Month: October 2017

ICE Agents Failing to Substantiate Claims of Public Safety Threats from Undocumented Immigrants

Last February began the first mass raids of the Trump administration against undocumented immigrants.  ICE instructed field offices to highlight the worst cases for the media in an effort to portray that the detained undocumented people were hardened criminals.

An ICE executive sent an “urgent” directive to ICE chiefs of staff across the country on February 10 asking for coverage of “the three most egregious cases” that each location had come across.  The email also said, “If a location has only one egregious case…include an extra egregious case from another city.”

An ICE agent in San Antonio sent an internal email the next day saying that his team was unable to complete the task.

A cache of heavily redacted emails were obtained by students at Vanderbilt University Law School through the Freedom of Information Act.  The emails depict ICE agents in Austin attempting to substantiate the administration’s claims that the raids were motivated by concerns for public safety.  But, the attempts were largely unsuccessful making it clear that the Trump administration’s narrative was false.

The raids, beginning on February 6, consisted of a nationwide sweep of undocumented immigrants.  Immigrant communities were plagued with fear as the raids led to 680 arrests nationwide.  A similar sweep, termed “Operation Safe City,” took place recently with more than 450 arrests.

ICE originally claimed that persons believed to be threats to public safety, including gang members and those with criminal convictions, were being targeted.  It quickly became evident that many of those arrested had minor violations on their record at most.  Further, dozens of those arrested had no criminal record at all.

In Austin, Texas, 51 people were arrested during the February raids, and more than half had no criminal convictions.  ICE’s aggressive tactics in Austin became a focal point for the media.  Residents reported that agents set up checkpoints on the streets, detained a teenager, and mistakenly apprehended a legal resident.

For more information, click here.

Can My Spouse Adjust if I am an LPR

If I am a green card holder, can my spouse stay in the United States if I file for adjustment of status for them?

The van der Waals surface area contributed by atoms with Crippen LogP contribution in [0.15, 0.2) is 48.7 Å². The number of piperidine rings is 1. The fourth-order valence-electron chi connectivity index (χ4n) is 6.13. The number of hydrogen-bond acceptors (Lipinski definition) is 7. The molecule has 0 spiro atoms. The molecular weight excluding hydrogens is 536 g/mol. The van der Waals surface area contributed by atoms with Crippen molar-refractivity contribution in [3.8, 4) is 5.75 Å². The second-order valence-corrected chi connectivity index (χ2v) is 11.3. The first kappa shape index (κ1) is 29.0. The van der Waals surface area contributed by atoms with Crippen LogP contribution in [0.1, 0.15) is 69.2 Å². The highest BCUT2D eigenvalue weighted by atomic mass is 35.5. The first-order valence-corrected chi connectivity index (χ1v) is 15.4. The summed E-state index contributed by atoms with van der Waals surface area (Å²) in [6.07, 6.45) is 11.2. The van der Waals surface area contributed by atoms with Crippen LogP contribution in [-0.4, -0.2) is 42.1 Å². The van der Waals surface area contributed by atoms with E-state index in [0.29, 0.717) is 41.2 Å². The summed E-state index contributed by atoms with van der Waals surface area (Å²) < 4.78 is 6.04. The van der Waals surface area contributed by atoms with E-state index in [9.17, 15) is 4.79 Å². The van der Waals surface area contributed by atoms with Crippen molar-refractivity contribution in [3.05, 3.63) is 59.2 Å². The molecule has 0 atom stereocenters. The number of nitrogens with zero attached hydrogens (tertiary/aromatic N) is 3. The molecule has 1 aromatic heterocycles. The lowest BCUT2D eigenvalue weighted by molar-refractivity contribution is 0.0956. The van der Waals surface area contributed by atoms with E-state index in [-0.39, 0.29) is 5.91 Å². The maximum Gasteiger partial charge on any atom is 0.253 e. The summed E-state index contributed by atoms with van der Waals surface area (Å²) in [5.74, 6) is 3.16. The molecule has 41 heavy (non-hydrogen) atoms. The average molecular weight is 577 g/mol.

Hi. I’m Jim Hacking, Immigration Lawyer practicing law throughout the United States out of our office here in St. Louis, Missouri. Every now and then, we come across a case where there’s a lawful permitted resident, let’s call him Juan, living in the United States.

Let’s say also that his spouse, Maria, happens to be in the United States, let’s say, on the student visa, so she is not a lawful permitted resident. She is just the spouse of a lawful permitted resident, and the question is, what type of status does Maria have to maintain in order to be able to stay in the United States.

Here’s the general rule. If you want to adjust your status, you need to be in valid immigration status at the time of your adjustment. In a situation like this, Maria would need to maintain her student status throughout the time the green card case is pending. The reason for this is that there’s a backlog on the processing of green card cases for the spouses of green card holders.

I know that sounds a little bit confusing but, basically, there are a limit on the number of green cards that are available in all kinds of green card categories, and that includes green cards for the spouses of green card holders. That is lawful permanent residences, husbands or wives.

That is the kind of thing that can screw people up because they assume that, once they file for the green card based on their marriage to a green card holder, that that allows them to stay in the United States. Some of this confusion comes from the fact that the spouse of a U.S. citizen who is out of status is allowed to adjust status.

The rules are different when you’re married to a U.S. citizen so, if Juan were already a U.S. citizen, then if Maria were out of status at the time that they applied for adjustment or at the time of her interview, that would be forgiven, the fact that she was out of status, but that rule only applies to U.S. citizens. That rule does not apply to spouses of lawful permanent residents.

That’s really where the confusion comes in. If you are married to a green card holder and if you want to adjust your status, you need to make sure that you find some valid status to be in and that you maintain that status both at the time that you file and at the time of your actual adjustment. In a lot of situations, that can be up to a year and a half or two years or even longer, depending on how many people are in line ahead of you.

This can be a really confusing issue. We’ve seen people screw it up. We’ve seen the immigration service screw it up so, if you have questions about how this works or about how we could help you with that, how you can go about maintaining your status, be sure to give us a call at 314-961-8200, or you can email us at info@hackinglawpractice.com.